By Mark Kolakowski
Multiple media outlets reported last week that the "temporary general license," which allows U.S. companies to sell Huawei supplies, will be extended for another 90 days. Despite these reports, on Sunday, President Trump said he doesn't want to do business with Huawei. "At this moment it looks much more like we're not going to do business," he said, according to Reuters. "I don't want to do business at all because it is a national security threat and I really believe that the media has covered it a little bit differently than that."
He added that he doesn't know if his administration will issue a new suspension on the ban and that small parts of Huawei's business could be exempted from it, but that would be "very complicated."
David Kostin, chief U.S. equity strategist at Goldman Sachs, calls August 19 “a key date for equity investors,” with the possibility that a surge in stock market volatility may follow, MarketWatch reports.
“A further extension appears unlikely given the U.S. government announced that federal agencies are prohibited from doing business with Huawei,” Kostin says in a recent note to clients, per MarketWatch. “Huawei sales outside of China will face risk immediately after Aug 19,” he adds, also observing, “Retaliation by China appears possible should the Aug 19 deadline pass without another extension.”
Significance for InvestorsStephen Pavlick, a policy analyst at Renaissance Macro Research, also believes that Huawei is likely to remain a key target of the U.S. in its trade war with China. “[Huawei] is emblematic of China’s state-led industrial policy that U.S. intelligence officials say relies on intellectual property theft, forced technology transfers, cyber-espionage and discriminatory treatment of foreign investment,” he observed in a note to clients, per MarketWatch. “President Trump sees Huawei as a leverage point that might be more important to China than tariffs," Pavlick added.
Christopher Yoo, a professor of law, communication, and computer and information science at the University of Pennsylvania, says that “the Chinese government is widely thought to exercise considerable influence over Huawei,” as quoted by MarketWatch. The U.S. sees a national security threat in Huawei's potential use by China for surveillance or sabotage of critical telecom networks in the U.S. and its allies, especially given its leadership in manufacturing key components for cutting-edge 5G networks.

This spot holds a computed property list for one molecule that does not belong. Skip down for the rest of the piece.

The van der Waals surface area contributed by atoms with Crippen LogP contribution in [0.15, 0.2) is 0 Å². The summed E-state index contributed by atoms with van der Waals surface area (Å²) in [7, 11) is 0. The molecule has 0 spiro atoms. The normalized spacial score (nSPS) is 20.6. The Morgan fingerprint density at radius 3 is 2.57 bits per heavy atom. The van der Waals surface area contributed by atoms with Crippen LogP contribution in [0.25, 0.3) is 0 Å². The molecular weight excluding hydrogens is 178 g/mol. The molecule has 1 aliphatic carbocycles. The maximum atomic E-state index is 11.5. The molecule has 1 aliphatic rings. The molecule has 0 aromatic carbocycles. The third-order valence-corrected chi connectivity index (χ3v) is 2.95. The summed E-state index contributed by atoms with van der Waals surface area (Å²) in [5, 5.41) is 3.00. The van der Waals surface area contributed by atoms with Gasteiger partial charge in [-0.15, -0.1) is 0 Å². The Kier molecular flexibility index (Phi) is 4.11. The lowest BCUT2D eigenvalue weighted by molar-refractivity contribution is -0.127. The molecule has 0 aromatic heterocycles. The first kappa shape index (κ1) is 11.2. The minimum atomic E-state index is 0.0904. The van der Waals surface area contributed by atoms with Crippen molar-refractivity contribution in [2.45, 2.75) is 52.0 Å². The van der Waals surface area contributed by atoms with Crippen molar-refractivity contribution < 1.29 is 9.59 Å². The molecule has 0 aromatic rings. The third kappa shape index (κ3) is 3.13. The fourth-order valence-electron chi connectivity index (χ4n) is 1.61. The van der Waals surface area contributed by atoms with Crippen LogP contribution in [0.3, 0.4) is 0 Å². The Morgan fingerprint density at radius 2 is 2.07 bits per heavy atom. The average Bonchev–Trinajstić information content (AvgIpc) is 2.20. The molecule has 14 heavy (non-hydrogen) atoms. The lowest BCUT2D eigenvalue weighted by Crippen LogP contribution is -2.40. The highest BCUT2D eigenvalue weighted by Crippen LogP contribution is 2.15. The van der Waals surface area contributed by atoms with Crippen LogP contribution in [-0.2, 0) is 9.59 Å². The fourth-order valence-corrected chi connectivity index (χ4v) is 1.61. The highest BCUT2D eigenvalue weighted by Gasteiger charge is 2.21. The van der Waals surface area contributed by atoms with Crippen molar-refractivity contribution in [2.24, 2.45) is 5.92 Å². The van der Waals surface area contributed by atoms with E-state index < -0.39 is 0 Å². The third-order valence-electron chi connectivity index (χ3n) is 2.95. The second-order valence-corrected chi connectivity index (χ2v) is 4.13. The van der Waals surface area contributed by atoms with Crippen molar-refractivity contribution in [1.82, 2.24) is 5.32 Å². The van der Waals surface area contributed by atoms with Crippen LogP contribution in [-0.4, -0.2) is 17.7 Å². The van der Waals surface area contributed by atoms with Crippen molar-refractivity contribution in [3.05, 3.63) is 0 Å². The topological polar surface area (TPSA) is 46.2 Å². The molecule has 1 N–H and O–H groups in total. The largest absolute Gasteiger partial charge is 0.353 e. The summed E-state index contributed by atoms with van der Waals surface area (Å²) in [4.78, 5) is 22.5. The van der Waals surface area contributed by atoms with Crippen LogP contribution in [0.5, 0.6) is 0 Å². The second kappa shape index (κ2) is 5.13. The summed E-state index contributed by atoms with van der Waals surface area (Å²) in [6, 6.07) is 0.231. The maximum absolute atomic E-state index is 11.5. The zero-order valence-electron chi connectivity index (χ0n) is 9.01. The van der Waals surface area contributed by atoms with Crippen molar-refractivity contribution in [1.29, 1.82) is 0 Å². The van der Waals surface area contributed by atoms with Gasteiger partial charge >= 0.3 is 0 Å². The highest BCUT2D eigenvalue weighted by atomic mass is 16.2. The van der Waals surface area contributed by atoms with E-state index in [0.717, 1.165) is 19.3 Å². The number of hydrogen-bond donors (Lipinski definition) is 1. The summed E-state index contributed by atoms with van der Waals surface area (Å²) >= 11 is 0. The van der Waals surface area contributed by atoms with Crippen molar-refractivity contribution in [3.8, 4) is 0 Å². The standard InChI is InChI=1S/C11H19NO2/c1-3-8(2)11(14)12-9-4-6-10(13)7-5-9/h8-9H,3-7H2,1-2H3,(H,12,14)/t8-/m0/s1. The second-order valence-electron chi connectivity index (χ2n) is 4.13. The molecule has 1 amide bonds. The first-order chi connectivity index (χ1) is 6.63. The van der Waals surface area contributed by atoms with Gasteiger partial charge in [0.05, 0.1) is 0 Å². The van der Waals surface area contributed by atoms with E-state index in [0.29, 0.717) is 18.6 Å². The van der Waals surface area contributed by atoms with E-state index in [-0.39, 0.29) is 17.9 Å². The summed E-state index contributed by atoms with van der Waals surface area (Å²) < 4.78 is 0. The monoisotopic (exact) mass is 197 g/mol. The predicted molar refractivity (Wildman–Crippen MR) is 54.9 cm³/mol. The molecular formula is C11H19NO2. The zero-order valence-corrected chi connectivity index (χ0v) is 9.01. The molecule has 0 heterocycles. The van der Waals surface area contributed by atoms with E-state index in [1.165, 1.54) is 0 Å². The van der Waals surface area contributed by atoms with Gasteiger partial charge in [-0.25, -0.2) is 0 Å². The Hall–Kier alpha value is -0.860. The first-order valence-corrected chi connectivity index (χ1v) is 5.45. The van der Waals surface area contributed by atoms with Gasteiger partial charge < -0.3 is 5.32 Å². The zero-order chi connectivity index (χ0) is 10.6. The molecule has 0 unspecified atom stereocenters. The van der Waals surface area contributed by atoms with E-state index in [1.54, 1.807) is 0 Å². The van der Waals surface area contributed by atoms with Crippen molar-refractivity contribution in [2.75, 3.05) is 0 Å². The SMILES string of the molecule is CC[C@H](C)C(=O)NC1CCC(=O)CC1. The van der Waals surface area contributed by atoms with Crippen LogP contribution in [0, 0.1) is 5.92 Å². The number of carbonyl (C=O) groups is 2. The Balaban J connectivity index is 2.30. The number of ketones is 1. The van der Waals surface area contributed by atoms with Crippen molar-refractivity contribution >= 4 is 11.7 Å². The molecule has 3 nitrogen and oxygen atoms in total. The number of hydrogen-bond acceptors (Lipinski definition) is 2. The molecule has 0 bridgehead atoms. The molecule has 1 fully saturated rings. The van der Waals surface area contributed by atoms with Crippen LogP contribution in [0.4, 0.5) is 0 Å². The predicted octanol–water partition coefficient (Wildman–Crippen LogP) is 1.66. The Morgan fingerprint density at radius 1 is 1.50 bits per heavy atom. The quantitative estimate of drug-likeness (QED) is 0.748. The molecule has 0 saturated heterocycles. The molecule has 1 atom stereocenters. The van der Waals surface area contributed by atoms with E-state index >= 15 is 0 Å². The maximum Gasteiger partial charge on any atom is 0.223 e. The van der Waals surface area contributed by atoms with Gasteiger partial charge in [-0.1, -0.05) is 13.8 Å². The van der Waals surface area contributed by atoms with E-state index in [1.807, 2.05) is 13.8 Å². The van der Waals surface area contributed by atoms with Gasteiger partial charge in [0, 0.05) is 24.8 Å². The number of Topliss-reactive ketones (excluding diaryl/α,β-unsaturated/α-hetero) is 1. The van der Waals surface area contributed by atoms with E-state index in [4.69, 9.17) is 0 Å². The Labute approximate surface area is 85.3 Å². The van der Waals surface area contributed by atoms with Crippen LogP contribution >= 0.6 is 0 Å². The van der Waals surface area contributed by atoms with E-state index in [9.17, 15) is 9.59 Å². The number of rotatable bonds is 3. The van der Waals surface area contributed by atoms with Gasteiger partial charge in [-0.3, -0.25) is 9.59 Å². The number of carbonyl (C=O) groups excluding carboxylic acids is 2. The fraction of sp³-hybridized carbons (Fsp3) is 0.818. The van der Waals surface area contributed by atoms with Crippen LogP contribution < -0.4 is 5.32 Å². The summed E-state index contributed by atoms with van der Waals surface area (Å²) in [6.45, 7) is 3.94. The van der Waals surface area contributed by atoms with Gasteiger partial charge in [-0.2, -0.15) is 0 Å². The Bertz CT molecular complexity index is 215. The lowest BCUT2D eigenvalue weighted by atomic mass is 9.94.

Huawei is the largest telecom equipment vendor, with 2018 sales of $43 billion to network providers, or carriers, and $50 billion in smartphones, Bank of America reports. Meanwhile, a large portion of Huawei's semiconductors and software are purchased from U.S. companies. "Should Huawei continue to be cut off, there will be disruption to its ability to sell equipment and to suppliers," the report observes.
If so, competitors to Huawei that BofA believes could gain market share include Cisco Systems Inc. (CSCO), Juniper Networks Inc. (JNPR), Nokia Corp. (NOK), and L.M. Ericsson (ERIC). Cybersecurity and global smartphone vendors, especially other Chinese vendors, also may benefit.
Huawei was the third-largest largest buyer of semiconductors worldwide, spending $21 billion in 2018, with about 50% to 55% sourced from the U.S., per BofA. This puts a number of U.S. suppliers at risk from a renewed ban, including Qualcomm Inc. (QCOM), Xilinx Inc. (XLNX), Intel Corp. (INTC), Skyworks Solutions Inc. (SWKS), Qorvo Inc. (QRVO), Analog Devices Inc. (ADI), and Texas Instruments Inc. (TXN). The report estimates that aggregate sales by U.S. chipmakers may fall by about $6 billion annually.
Data storage device maker Western Digital Corp. (WDC) and connector maker Amphenol Corp. (APH) also are at particular risk from a ban, BofA notes. Also, the Google division of Alphabet Inc. (GOOGL) would no longer be allowed to provide updates to its Android smartphone software, or tech support.
On the other hand, a stepped-up program by China to reduce its reliance on imported chips may be a boon for makers of semiconductor manufacturing equipment such as Applied Materials Inc. (AMAT), Lam Research Inc. (LRCX), KLA Corp, (KLAC), and ASML Holding NV (ASML). In 2018, China consumed $155 billion of chips, more than 90% of which were imported, per BofA.